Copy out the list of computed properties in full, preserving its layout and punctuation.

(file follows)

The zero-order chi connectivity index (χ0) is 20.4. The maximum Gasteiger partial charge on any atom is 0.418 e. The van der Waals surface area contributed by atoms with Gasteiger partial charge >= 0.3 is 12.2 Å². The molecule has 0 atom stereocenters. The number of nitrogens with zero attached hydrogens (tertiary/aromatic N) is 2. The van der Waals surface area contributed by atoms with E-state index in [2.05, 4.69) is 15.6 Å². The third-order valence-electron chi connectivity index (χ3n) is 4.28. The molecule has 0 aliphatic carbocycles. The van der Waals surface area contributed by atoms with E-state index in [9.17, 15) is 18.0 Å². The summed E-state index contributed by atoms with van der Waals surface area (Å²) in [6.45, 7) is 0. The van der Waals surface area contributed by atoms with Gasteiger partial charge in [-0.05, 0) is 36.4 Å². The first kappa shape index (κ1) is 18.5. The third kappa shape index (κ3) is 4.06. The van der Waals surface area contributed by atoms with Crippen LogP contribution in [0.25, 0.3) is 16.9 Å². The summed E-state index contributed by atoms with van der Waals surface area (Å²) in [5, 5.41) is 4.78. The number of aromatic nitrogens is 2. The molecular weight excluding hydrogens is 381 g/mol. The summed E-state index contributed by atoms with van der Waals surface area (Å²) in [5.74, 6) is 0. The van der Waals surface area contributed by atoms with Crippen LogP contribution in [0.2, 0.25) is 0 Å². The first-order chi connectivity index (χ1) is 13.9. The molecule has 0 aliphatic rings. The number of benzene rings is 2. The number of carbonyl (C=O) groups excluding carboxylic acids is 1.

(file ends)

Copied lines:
The zero-order chi connectivity index (χ0) is 20.4. The maximum Gasteiger partial charge on any atom is 0.418 e. The van der Waals surface area contributed by atoms with Gasteiger partial charge >= 0.3 is 12.2 Å². The molecule has 0 atom stereocenters. The number of nitrogens with zero attached hydrogens (tertiary/aromatic N) is 2. The van der Waals surface area contributed by atoms with E-state index in [2.05, 4.69) is 15.6 Å². The third-order valence-electron chi connectivity index (χ3n) is 4.28. The molecule has 0 aliphatic carbocycles. The van der Waals surface area contributed by atoms with E-state index in [9.17, 15) is 18.0 Å². The summed E-state index contributed by atoms with van der Waals surface area (Å²) in [6.45, 7) is 0. The van der Waals surface area contributed by atoms with Gasteiger partial charge in [-0.05, 0) is 36.4 Å². The first kappa shape index (κ1) is 18.5. The third kappa shape index (κ3) is 4.06. The van der Waals surface area contributed by atoms with Crippen LogP contribution in [0.25, 0.3) is 16.9 Å². The summed E-state index contributed by atoms with van der Waals surface area (Å²) in [5, 5.41) is 4.78. The number of aromatic nitrogens is 2. The molecular weight excluding hydrogens is 381 g/mol. The summed E-state index contributed by atoms with van der Waals surface area (Å²) in [5.74, 6) is 0. The van der Waals surface area contributed by atoms with Crippen LogP contribution in [0.2, 0.25) is 0 Å². The first-order chi connectivity index (χ1) is 13.9. The molecule has 0 aliphatic rings. The number of benzene rings is 2. The number of carbonyl (C=O) groups excluding carboxylic acids is 1.